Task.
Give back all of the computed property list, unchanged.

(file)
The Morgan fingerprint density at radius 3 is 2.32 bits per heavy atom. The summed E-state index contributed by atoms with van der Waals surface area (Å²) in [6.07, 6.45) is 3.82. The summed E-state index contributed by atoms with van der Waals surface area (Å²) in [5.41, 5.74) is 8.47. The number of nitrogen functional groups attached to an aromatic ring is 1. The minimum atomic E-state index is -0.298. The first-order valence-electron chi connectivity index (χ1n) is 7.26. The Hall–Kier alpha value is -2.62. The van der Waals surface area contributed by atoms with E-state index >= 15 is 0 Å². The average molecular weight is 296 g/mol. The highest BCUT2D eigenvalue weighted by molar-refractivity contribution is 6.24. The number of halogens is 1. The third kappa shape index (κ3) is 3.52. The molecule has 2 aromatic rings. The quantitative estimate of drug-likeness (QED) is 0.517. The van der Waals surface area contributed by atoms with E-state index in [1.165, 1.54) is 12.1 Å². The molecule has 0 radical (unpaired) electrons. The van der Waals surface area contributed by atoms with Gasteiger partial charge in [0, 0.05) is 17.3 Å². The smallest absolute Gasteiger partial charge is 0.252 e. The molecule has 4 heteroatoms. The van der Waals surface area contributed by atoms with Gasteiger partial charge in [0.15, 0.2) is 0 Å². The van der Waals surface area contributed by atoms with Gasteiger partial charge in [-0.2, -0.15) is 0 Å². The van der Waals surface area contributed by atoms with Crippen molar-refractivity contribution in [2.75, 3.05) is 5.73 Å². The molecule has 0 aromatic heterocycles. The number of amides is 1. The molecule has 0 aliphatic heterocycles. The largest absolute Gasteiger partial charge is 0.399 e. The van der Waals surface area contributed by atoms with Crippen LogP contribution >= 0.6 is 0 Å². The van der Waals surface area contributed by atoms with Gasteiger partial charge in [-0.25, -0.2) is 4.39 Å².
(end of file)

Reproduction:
The Morgan fingerprint density at radius 3 is 2.32 bits per heavy atom. The summed E-state index contributed by atoms with van der Waals surface area (Å²) in [6.07, 6.45) is 3.82. The summed E-state index contributed by atoms with van der Waals surface area (Å²) in [5.41, 5.74) is 8.47. The number of nitrogen functional groups attached to an aromatic ring is 1. The minimum atomic E-state index is -0.298. The first-order valence-electron chi connectivity index (χ1n) is 7.26. The Hall–Kier alpha value is -2.62. The van der Waals surface area contributed by atoms with E-state index >= 15 is 0 Å². The average molecular weight is 296 g/mol. The highest BCUT2D eigenvalue weighted by molar-refractivity contribution is 6.24. The number of halogens is 1. The third kappa shape index (κ3) is 3.52. The molecule has 2 aromatic rings. The quantitative estimate of drug-likeness (QED) is 0.517. The van der Waals surface area contributed by atoms with E-state index in [1.165, 1.54) is 12.1 Å². The molecule has 0 radical (unpaired) electrons. The van der Waals surface area contributed by atoms with Gasteiger partial charge in [0, 0.05) is 17.3 Å². The smallest absolute Gasteiger partial charge is 0.252 e. The molecule has 4 heteroatoms. The van der Waals surface area contributed by atoms with Gasteiger partial charge in [0.15, 0.2) is 0 Å². The van der Waals surface area contributed by atoms with Gasteiger partial charge in [-0.2, -0.15) is 0 Å². The van der Waals surface area contributed by atoms with Crippen molar-refractivity contribution in [2.75, 3.05) is 5.73 Å². The molecule has 0 aromatic heterocycles. The number of amides is 1. The molecule has 0 aliphatic heterocycles. The largest absolute Gasteiger partial charge is 0.399 e. The van der Waals surface area contributed by atoms with Crippen LogP contribution >= 0.6 is 0 Å². The van der Waals surface area contributed by atoms with Gasteiger partial charge in [-0.25, -0.2) is 4.39 Å².